Sandwiched between these two, Christian communities have long loved Kerala Fish Molly and Special Fish Fry, both legacies of the Syrians who settled here almost two thousand years ago in the steps of the Apostle Thomas.
Seafood on the Malabar coast
The fabled coast of Malabar has always featured sea food as a staple of its menus. The fresh fish curries here are legendary and very varied; they may contain mackerel, sardines or even lobster. Sea Bass, Pomfret, King Fish, all cooked on a slow heat and served in a banana leaf accompanied by aromatic rice or lightly prepared vegetables – steamed or stir fried – are typical favourites.
Kerala nuts and fruit – in particular the coconut
Whatever the main ingredient, whether fish, prawns or lobster, all Malabar dishes create their unique character by a subtle blend of the spices that have been Kerala’s gift to the world alongside local produce: coconut, banana, mango and cashew nut.
Of these coconut is especially used, both to calm curries and, when grated and pulped, to add a subtle creaminess to many dishes. The ‘water’ inside the tender green nut provides a refreshing and nutritious drink, high in vitamins and minerals, especially potassium, while the firm white flesh is also rich in nutrition and calories. Cut plant stems yield the sweet juice used in palm sugar, while the fermented sap produces toddy, the traditional local hooch. (NB If you are sampling this, drink it as fresh as possible, as it soon goes off and the taste rapidly becomes vinegary). Oil extracted from mature coconut plants has always been used for cooking; modern research shows it is high in good cholesterol and the constituent lauric acid gives the body instant energy while being high in antifungal and antiviral properties.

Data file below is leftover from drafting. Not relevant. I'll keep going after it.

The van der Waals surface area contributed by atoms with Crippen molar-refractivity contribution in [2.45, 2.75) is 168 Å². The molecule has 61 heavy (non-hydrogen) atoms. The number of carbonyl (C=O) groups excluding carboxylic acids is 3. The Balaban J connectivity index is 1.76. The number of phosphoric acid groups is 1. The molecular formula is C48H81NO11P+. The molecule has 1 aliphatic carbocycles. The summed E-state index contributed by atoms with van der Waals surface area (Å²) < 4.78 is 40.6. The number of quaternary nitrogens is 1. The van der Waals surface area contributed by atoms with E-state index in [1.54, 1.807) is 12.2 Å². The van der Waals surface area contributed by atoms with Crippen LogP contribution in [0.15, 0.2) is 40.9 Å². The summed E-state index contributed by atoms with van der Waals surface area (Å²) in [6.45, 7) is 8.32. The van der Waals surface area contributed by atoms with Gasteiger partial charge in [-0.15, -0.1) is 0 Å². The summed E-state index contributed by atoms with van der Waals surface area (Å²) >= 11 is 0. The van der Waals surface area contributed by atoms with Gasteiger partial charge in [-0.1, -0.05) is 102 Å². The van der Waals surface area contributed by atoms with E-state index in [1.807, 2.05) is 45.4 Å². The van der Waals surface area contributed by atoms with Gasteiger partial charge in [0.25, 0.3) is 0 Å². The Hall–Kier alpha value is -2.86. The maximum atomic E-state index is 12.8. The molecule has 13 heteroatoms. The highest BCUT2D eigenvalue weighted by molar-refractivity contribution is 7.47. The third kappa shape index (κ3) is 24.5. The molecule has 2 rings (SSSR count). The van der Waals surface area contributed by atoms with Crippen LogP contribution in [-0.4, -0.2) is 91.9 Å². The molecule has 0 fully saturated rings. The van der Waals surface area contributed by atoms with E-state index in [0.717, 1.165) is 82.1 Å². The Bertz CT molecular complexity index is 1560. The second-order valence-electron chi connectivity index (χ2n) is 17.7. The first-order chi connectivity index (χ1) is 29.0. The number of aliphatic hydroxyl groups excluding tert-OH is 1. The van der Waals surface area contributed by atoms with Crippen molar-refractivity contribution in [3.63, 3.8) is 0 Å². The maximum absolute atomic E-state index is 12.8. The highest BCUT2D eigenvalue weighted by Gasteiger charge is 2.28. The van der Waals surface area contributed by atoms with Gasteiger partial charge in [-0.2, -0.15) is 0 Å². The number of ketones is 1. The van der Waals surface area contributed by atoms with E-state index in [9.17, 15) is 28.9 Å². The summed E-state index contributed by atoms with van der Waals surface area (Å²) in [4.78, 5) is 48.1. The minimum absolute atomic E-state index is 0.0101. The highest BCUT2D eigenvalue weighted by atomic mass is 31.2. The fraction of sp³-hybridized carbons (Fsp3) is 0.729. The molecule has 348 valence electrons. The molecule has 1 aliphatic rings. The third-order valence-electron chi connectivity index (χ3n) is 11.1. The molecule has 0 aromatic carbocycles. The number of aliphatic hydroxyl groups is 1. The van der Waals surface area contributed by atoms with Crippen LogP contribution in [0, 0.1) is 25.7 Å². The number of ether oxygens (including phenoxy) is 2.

“….the fermented sap produces toddy, the traditional local hooch. (NB If you are sampling this, drink it as fresh as possible, as it soon goes off and the taste rapidly becomes vinegary).”
The Ayurvedic philosophy
An important ingredient of Malabar food is the Ayurvedic philosophy that nourishment is not confined to what is sitting on the plate. All the food at our hotel is presented in a way that stimulates the senses of sight and smell as well as taste. and while the mind is silently prepared to increase its enjoyment.
Our main restaurant, for example, the Annapurna (named after the Goddess of Nourishment) is built in traditional style as an airy and tranquil space in which to quietly prepare the mind for the pleasure ahead. The seafood restaurant is an informal beachside meeting-place set amidst the coconut palms, with the stars twinkling above and the natural soundtrack of the waves gently lapping on the shore.